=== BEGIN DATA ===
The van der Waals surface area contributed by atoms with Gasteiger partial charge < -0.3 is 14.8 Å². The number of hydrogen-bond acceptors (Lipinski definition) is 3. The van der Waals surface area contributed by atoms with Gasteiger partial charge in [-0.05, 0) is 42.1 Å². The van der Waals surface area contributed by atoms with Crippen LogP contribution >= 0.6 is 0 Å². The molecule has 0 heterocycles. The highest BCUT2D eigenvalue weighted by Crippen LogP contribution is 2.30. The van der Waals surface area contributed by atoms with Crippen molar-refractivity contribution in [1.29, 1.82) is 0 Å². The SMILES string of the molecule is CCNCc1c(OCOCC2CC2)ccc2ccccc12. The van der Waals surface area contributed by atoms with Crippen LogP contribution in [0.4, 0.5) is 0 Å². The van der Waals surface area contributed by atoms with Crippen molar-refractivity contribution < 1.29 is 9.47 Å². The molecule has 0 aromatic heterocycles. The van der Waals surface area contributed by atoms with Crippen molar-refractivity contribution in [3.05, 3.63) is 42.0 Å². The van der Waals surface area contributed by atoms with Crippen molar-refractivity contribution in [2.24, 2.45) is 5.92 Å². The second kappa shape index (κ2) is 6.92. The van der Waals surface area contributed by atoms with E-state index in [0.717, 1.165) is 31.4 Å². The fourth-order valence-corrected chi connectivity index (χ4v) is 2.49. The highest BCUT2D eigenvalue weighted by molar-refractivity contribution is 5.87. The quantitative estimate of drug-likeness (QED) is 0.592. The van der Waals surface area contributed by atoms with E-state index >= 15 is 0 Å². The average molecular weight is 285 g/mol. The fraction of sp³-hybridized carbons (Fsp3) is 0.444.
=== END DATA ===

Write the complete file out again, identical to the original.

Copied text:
The van der Waals surface area contributed by atoms with Gasteiger partial charge < -0.3 is 14.8 Å². The number of hydrogen-bond acceptors (Lipinski definition) is 3. The van der Waals surface area contributed by atoms with Gasteiger partial charge in [-0.05, 0) is 42.1 Å². The van der Waals surface area contributed by atoms with Crippen LogP contribution >= 0.6 is 0 Å². The molecule has 0 heterocycles. The highest BCUT2D eigenvalue weighted by Crippen LogP contribution is 2.30. The van der Waals surface area contributed by atoms with Crippen molar-refractivity contribution in [1.29, 1.82) is 0 Å². The SMILES string of the molecule is CCNCc1c(OCOCC2CC2)ccc2ccccc12. The van der Waals surface area contributed by atoms with Crippen LogP contribution in [0.4, 0.5) is 0 Å². The van der Waals surface area contributed by atoms with Crippen molar-refractivity contribution < 1.29 is 9.47 Å². The molecule has 0 aromatic heterocycles. The van der Waals surface area contributed by atoms with Crippen molar-refractivity contribution in [3.05, 3.63) is 42.0 Å². The van der Waals surface area contributed by atoms with Crippen molar-refractivity contribution in [2.24, 2.45) is 5.92 Å². The second kappa shape index (κ2) is 6.92. The van der Waals surface area contributed by atoms with E-state index in [0.717, 1.165) is 31.4 Å². The fourth-order valence-corrected chi connectivity index (χ4v) is 2.49. The highest BCUT2D eigenvalue weighted by molar-refractivity contribution is 5.87. The quantitative estimate of drug-likeness (QED) is 0.592. The van der Waals surface area contributed by atoms with E-state index >= 15 is 0 Å². The average molecular weight is 285 g/mol. The fraction of sp³-hybridized carbons (Fsp3) is 0.444.